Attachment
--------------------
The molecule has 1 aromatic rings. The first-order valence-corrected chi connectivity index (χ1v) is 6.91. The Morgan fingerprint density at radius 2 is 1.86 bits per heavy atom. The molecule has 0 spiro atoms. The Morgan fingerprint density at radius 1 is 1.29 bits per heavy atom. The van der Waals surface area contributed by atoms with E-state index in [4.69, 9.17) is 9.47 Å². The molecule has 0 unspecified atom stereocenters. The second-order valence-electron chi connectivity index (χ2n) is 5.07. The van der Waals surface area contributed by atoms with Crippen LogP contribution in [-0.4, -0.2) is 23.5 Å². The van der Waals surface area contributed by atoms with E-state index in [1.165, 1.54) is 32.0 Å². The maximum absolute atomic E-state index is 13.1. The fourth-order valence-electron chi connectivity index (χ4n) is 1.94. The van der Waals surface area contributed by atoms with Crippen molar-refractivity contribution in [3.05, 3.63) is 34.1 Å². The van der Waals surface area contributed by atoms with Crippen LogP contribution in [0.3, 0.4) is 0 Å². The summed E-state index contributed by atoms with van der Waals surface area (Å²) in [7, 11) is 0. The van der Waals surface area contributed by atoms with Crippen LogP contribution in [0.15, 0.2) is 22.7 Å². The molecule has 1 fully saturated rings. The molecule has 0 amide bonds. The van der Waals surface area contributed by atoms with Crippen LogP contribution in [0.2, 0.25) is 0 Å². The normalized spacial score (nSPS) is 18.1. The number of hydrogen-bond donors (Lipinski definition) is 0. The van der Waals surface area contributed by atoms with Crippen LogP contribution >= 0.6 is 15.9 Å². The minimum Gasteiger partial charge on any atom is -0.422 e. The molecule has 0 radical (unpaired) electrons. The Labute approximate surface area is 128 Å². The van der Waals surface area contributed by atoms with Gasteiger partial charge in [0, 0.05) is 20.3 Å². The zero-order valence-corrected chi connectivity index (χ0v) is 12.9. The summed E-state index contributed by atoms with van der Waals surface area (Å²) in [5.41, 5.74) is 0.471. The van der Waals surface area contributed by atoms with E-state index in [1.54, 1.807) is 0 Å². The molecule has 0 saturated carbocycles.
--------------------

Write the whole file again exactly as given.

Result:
The molecule has 1 aromatic rings. The first-order valence-corrected chi connectivity index (χ1v) is 6.91. The Morgan fingerprint density at radius 2 is 1.86 bits per heavy atom. The molecule has 0 spiro atoms. The Morgan fingerprint density at radius 1 is 1.29 bits per heavy atom. The van der Waals surface area contributed by atoms with E-state index in [4.69, 9.17) is 9.47 Å². The molecule has 0 unspecified atom stereocenters. The second-order valence-electron chi connectivity index (χ2n) is 5.07. The van der Waals surface area contributed by atoms with Crippen LogP contribution in [-0.4, -0.2) is 23.5 Å². The van der Waals surface area contributed by atoms with E-state index in [1.165, 1.54) is 32.0 Å². The maximum absolute atomic E-state index is 13.1. The fourth-order valence-electron chi connectivity index (χ4n) is 1.94. The van der Waals surface area contributed by atoms with Crippen molar-refractivity contribution in [3.05, 3.63) is 34.1 Å². The van der Waals surface area contributed by atoms with Crippen LogP contribution in [0.3, 0.4) is 0 Å². The summed E-state index contributed by atoms with van der Waals surface area (Å²) in [7, 11) is 0. The van der Waals surface area contributed by atoms with Crippen LogP contribution in [0.15, 0.2) is 22.7 Å². The molecule has 1 fully saturated rings. The molecule has 0 amide bonds. The van der Waals surface area contributed by atoms with Crippen LogP contribution in [0.2, 0.25) is 0 Å². The normalized spacial score (nSPS) is 18.1. The number of hydrogen-bond donors (Lipinski definition) is 0. The van der Waals surface area contributed by atoms with Crippen LogP contribution >= 0.6 is 15.9 Å². The minimum Gasteiger partial charge on any atom is -0.422 e. The molecule has 0 radical (unpaired) electrons. The Labute approximate surface area is 128 Å². The van der Waals surface area contributed by atoms with Gasteiger partial charge in [0, 0.05) is 20.3 Å². The zero-order valence-corrected chi connectivity index (χ0v) is 12.9. The summed E-state index contributed by atoms with van der Waals surface area (Å²) in [5.41, 5.74) is 0.471. The van der Waals surface area contributed by atoms with E-state index in [1.54, 1.807) is 0 Å². The molecule has 0 saturated carbocycles.